Talga gets funding to develop graphitic anode for solid-state batteries

EV charging station. (Image by NCDOTcommunications, Flickr).

The UK Government’s ISCF Faraday Battery Challenge initiative granted Talga Resources (ASX:TLG) funding to develop a graphitic anode for solid-state batteries. The award was channeled through the miner’s UK subsidiary Talga Technologies.

The project’s goal is to create a new high-capacity graphitic carbon composite anode, called Talnode-E, designed to charge faster and have higher power than existing models. The material is also envisioned to have easier processability, safer handling, highly scalable industrial manufacturing and lower costs. 

While solid-state batteries are theoretically capable of very high performance, in practice, they don’t exceed all of the performance and economic requirements of today’s best Li-ion batteries in EVs

With the funding received, Talga would be able to work on its “Cathodes, anodes, and solid-state electrolytes for lithium-ion batteries” project and get reimbursed for 70% of its eligible costs, including salaries, consumables, equipment and contractor expenses.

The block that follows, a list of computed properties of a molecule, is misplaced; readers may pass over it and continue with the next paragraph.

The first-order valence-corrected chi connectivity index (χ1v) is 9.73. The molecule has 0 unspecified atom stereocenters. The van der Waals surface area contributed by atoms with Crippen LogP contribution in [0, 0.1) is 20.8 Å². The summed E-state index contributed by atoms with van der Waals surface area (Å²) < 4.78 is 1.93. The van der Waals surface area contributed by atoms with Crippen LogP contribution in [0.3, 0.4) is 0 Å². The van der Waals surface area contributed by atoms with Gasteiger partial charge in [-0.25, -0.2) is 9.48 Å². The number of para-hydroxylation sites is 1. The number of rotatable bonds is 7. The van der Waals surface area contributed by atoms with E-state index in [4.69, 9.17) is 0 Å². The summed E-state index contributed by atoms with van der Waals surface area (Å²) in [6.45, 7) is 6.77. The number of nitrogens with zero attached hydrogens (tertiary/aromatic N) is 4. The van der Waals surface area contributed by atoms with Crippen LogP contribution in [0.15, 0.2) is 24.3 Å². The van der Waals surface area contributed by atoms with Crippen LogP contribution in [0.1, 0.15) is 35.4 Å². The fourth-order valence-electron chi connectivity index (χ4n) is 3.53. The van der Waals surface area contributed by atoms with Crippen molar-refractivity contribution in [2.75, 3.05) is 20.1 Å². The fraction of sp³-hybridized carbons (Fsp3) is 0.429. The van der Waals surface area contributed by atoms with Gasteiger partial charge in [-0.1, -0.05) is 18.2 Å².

According to the Australian company, the idea came about after its innovation team realized that while solid-state batteries are theoretically capable of very high performance, in practice, they don’t exceed all of the performance and economic requirements of today’s best Li-ion batteries in EVs. 

“A major bottleneck of solid-state development is the anode, where the use of metallic lithium can cause a range of issues leading to slower charge/discharge characteristics, safety issues both within the battery and in mass production, and higher cost,” the firm said in a media statement.  

In Talga’s view, its proposed Talnode-E can overcome these issues.

Managing Director Mark Thompson said in the media brief that the firm has already attained non-disclosure agreements with leading electronic and automotive companies looking to test its anodes, which will be produced with its 100%-owned Swedish graphite supply.

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